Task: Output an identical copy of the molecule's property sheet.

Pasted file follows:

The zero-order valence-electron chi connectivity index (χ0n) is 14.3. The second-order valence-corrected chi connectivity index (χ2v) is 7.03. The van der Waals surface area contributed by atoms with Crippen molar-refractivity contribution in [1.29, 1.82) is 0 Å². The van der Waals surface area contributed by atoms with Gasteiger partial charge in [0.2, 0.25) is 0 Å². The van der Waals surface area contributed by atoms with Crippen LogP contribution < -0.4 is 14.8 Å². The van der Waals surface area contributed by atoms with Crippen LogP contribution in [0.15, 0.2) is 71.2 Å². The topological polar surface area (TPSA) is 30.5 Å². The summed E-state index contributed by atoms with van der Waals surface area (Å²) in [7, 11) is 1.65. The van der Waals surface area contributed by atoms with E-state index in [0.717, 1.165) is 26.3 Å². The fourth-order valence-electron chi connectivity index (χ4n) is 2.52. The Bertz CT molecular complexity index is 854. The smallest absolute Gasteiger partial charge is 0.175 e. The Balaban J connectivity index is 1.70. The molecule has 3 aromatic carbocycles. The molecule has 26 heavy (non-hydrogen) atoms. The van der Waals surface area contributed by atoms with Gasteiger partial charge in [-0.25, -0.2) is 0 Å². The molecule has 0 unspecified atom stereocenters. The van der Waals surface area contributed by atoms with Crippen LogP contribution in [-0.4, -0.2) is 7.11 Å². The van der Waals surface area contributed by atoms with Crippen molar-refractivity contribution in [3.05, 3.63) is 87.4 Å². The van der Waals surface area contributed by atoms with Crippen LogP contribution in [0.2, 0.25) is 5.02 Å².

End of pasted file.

The zero-order valence-electron chi connectivity index (χ0n) is 14.3. The second-order valence-corrected chi connectivity index (χ2v) is 7.03. The van der Waals surface area contributed by atoms with Crippen molar-refractivity contribution in [1.29, 1.82) is 0 Å². The van der Waals surface area contributed by atoms with Gasteiger partial charge in [0.2, 0.25) is 0 Å². The van der Waals surface area contributed by atoms with Crippen LogP contribution < -0.4 is 14.8 Å². The van der Waals surface area contributed by atoms with Crippen LogP contribution in [0.15, 0.2) is 71.2 Å². The topological polar surface area (TPSA) is 30.5 Å². The summed E-state index contributed by atoms with van der Waals surface area (Å²) in [7, 11) is 1.65. The van der Waals surface area contributed by atoms with E-state index in [0.717, 1.165) is 26.3 Å². The fourth-order valence-electron chi connectivity index (χ4n) is 2.52. The Bertz CT molecular complexity index is 854. The smallest absolute Gasteiger partial charge is 0.175 e. The Balaban J connectivity index is 1.70. The molecule has 3 aromatic carbocycles. The molecule has 26 heavy (non-hydrogen) atoms. The van der Waals surface area contributed by atoms with Gasteiger partial charge in [-0.25, -0.2) is 0 Å². The molecule has 0 unspecified atom stereocenters. The van der Waals surface area contributed by atoms with Crippen LogP contribution in [-0.4, -0.2) is 7.11 Å². The van der Waals surface area contributed by atoms with Crippen molar-refractivity contribution in [3.05, 3.63) is 87.4 Å². The van der Waals surface area contributed by atoms with Crippen LogP contribution in [0.2, 0.25) is 5.02 Å².